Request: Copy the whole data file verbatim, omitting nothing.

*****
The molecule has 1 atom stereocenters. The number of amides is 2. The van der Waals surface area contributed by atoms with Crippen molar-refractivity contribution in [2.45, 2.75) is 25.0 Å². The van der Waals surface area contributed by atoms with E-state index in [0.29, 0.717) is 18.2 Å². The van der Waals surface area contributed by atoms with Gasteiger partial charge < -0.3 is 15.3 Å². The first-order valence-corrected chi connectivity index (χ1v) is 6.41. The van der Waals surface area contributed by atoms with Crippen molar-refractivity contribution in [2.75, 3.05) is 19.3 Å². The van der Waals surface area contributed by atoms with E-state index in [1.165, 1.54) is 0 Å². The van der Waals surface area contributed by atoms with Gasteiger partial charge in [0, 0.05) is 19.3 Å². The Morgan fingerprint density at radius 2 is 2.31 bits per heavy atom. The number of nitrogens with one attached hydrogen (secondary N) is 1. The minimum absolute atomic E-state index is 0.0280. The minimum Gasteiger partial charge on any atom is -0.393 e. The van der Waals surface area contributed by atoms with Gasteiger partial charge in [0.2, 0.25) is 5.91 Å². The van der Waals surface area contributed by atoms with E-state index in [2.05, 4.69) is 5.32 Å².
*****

The molecule has 1 atom stereocenters. The number of amides is 2. The van der Waals surface area contributed by atoms with Crippen molar-refractivity contribution in [2.45, 2.75) is 25.0 Å². The van der Waals surface area contributed by atoms with E-state index in [0.29, 0.717) is 18.2 Å². The van der Waals surface area contributed by atoms with Gasteiger partial charge < -0.3 is 15.3 Å². The first-order valence-corrected chi connectivity index (χ1v) is 6.41. The van der Waals surface area contributed by atoms with Crippen molar-refractivity contribution in [2.75, 3.05) is 19.3 Å². The van der Waals surface area contributed by atoms with E-state index in [1.165, 1.54) is 0 Å². The van der Waals surface area contributed by atoms with Gasteiger partial charge in [0, 0.05) is 19.3 Å². The Morgan fingerprint density at radius 2 is 2.31 bits per heavy atom. The number of nitrogens with one attached hydrogen (secondary N) is 1. The minimum absolute atomic E-state index is 0.0280. The minimum Gasteiger partial charge on any atom is -0.393 e. The van der Waals surface area contributed by atoms with Gasteiger partial charge in [0.2, 0.25) is 5.91 Å². The van der Waals surface area contributed by atoms with E-state index in [2.05, 4.69) is 5.32 Å².